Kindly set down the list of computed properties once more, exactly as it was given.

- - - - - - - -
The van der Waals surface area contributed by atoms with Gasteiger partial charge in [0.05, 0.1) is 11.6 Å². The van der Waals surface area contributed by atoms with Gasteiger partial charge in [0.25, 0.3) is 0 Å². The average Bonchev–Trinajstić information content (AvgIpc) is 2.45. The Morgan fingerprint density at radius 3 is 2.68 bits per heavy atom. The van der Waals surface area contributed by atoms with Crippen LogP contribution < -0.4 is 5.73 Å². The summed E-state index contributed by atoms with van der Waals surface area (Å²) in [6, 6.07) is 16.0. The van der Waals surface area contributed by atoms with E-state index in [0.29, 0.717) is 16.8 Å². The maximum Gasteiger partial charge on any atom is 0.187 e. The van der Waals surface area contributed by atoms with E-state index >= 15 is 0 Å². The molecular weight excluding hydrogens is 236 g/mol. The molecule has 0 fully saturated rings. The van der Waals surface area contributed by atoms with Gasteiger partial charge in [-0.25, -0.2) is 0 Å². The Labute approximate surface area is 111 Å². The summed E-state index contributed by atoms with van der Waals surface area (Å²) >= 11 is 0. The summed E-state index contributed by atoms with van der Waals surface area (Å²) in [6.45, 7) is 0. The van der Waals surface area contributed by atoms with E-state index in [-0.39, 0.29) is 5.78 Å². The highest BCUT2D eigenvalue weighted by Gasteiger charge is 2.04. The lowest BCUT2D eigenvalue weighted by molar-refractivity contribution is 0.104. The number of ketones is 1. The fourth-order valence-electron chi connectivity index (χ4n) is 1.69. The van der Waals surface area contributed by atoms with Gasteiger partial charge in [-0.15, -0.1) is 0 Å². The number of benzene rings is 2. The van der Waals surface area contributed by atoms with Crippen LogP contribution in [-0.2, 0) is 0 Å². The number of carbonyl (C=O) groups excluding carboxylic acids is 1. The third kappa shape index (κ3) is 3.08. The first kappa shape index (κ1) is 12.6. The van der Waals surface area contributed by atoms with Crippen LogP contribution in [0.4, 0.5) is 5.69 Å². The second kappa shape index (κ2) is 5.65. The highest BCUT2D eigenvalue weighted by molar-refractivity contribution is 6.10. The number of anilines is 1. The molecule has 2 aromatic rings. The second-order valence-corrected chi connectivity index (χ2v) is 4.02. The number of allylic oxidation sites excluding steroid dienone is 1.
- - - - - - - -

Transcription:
The van der Waals surface area contributed by atoms with Gasteiger partial charge in [0.05, 0.1) is 11.6 Å². The van der Waals surface area contributed by atoms with Gasteiger partial charge in [0.25, 0.3) is 0 Å². The average Bonchev–Trinajstić information content (AvgIpc) is 2.45. The Morgan fingerprint density at radius 3 is 2.68 bits per heavy atom. The van der Waals surface area contributed by atoms with Crippen LogP contribution < -0.4 is 5.73 Å². The summed E-state index contributed by atoms with van der Waals surface area (Å²) in [6, 6.07) is 16.0. The van der Waals surface area contributed by atoms with E-state index in [0.29, 0.717) is 16.8 Å². The maximum Gasteiger partial charge on any atom is 0.187 e. The van der Waals surface area contributed by atoms with E-state index >= 15 is 0 Å². The molecular weight excluding hydrogens is 236 g/mol. The molecule has 0 fully saturated rings. The van der Waals surface area contributed by atoms with Gasteiger partial charge in [-0.25, -0.2) is 0 Å². The Labute approximate surface area is 111 Å². The summed E-state index contributed by atoms with van der Waals surface area (Å²) >= 11 is 0. The summed E-state index contributed by atoms with van der Waals surface area (Å²) in [6.45, 7) is 0. The van der Waals surface area contributed by atoms with E-state index in [-0.39, 0.29) is 5.78 Å². The highest BCUT2D eigenvalue weighted by Gasteiger charge is 2.04. The lowest BCUT2D eigenvalue weighted by molar-refractivity contribution is 0.104. The number of ketones is 1. The fourth-order valence-electron chi connectivity index (χ4n) is 1.69. The van der Waals surface area contributed by atoms with Gasteiger partial charge in [-0.15, -0.1) is 0 Å². The number of benzene rings is 2. The van der Waals surface area contributed by atoms with Crippen LogP contribution in [-0.2, 0) is 0 Å². The number of carbonyl (C=O) groups excluding carboxylic acids is 1. The third kappa shape index (κ3) is 3.08. The first kappa shape index (κ1) is 12.6. The van der Waals surface area contributed by atoms with Crippen LogP contribution in [0.4, 0.5) is 5.69 Å². The second kappa shape index (κ2) is 5.65. The highest BCUT2D eigenvalue weighted by molar-refractivity contribution is 6.10. The number of anilines is 1. The molecule has 2 aromatic rings. The second-order valence-corrected chi connectivity index (χ2v) is 4.02. The number of allylic oxidation sites excluding steroid dienone is 1.